System integrator Autotronix is mindful of the fact that this is a difficult time for many of its customers. “For many, they have been running legacy control hardware that is now more than two generations old,” says company managing director, Sudarshan Chetty. “Furthermore, there are often no spares available from the OEM, nor are there direct replacement parts available that are compatible with the existing hardware. This is complicated by legacy software that makes use of older communication ports that are no longer present on modern laptops.”
The challenge is extreme in the manufacturing sector, where legacy hardware is inherited from an already ageing machine that had already seen the end of its service life overseas, even before it was installed locally.
Chetty adds that for servo hardware this is certainly no exception, no matter how well the PCB hardware is designed. The PCB or some component on it will eventually fail. This can be attributed to ageing, voltage/current spikes, contamination, corrosion and the harsh environment under which these drives operate. “For these customers, we face an enormous challenge,” he explains. “How do we continue to support them technically without compromising their production, in the full knowledge that they have a ticking time bomb on their hands? We start by evaluating their maintenance strategy. For many of our clients, maintenance strategy involves servicing the mechanical hardware and keeping spare electronic components. Unfortunately, for complex hardware such as drives and motion controllers, these often require additional programming. In such cases, we recommend backing up the software and configuration files so that the spare boards will have software that can be loaded when required. This reduces repair and maintenance time.”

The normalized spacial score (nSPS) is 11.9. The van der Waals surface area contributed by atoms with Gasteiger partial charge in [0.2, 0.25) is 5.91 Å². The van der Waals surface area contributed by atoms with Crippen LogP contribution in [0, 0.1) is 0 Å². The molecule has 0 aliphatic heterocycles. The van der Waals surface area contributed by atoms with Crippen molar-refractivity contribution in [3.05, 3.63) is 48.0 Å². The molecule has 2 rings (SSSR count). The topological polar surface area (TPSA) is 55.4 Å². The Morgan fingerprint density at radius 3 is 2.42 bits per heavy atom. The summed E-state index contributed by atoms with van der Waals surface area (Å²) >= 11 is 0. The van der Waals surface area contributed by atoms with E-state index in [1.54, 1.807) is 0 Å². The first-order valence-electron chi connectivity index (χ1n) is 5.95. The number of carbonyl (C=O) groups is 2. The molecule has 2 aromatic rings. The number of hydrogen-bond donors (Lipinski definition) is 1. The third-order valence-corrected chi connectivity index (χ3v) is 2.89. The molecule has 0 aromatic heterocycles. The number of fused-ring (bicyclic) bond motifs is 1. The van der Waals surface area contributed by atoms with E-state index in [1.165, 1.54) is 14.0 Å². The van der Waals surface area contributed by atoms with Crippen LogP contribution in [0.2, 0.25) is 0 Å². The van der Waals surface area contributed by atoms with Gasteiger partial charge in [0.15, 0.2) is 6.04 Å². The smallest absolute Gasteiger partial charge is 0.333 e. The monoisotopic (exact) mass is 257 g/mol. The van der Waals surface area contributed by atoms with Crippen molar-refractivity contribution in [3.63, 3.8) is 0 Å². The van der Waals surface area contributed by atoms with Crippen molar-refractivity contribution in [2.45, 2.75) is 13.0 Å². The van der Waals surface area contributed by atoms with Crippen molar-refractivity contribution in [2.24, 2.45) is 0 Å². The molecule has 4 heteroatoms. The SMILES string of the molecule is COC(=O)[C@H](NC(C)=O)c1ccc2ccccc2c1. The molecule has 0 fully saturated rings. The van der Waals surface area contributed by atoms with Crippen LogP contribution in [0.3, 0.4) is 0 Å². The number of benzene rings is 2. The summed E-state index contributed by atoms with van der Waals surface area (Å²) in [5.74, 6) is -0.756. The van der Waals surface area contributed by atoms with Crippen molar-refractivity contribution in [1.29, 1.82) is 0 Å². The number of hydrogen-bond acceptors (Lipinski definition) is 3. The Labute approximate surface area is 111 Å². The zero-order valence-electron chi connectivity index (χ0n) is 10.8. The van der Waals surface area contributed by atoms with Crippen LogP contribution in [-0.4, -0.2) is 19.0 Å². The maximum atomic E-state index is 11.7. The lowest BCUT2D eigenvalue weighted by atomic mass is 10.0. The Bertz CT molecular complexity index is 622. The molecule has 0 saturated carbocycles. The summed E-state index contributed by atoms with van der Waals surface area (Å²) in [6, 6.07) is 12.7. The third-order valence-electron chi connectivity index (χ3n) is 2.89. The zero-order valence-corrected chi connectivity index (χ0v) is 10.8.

For customers that do not have these backups available, the challenge is enormous. Should the hardware fail, programming can take anywhere from a few weeks to several months, depending on the number of servo axes and the complexity of the motion. Add
to this the migration of the new servo hardware with the ageing motion controllers and PLC CPU.
“As a mitigation strategy, we do recommend that these software backups be done at least every six months, or after any field changes have occurred,” says Chetty. “Whilst there are several challenges when contemplating legacy hardware migration, it all boils down to cost and mean time to repair. Depending on the complexity of the machine, we can offer migration onto new platforms in less than 8 hours per axis.”
“In light of the COVID-19 pandemic and the economic constraints the industry will most certainly face, we want to offer all our Mitsubishi users who want to migrate to the new servo platforms a 90-day payment holiday starting from 1 May 2020,” concludes Chetty. “This will be subject to credit approval and terms and conditions, and limited to a 2-axis servo system under R200 000 excluding VAT.”
. J. York, ‘How Aging Components Impact Your Servo Amplifier or Drive,’ 18 December 2017, http://blog.repairzone.com/how-aged-components-can-impact-your-servo-drive-or-amplifier/
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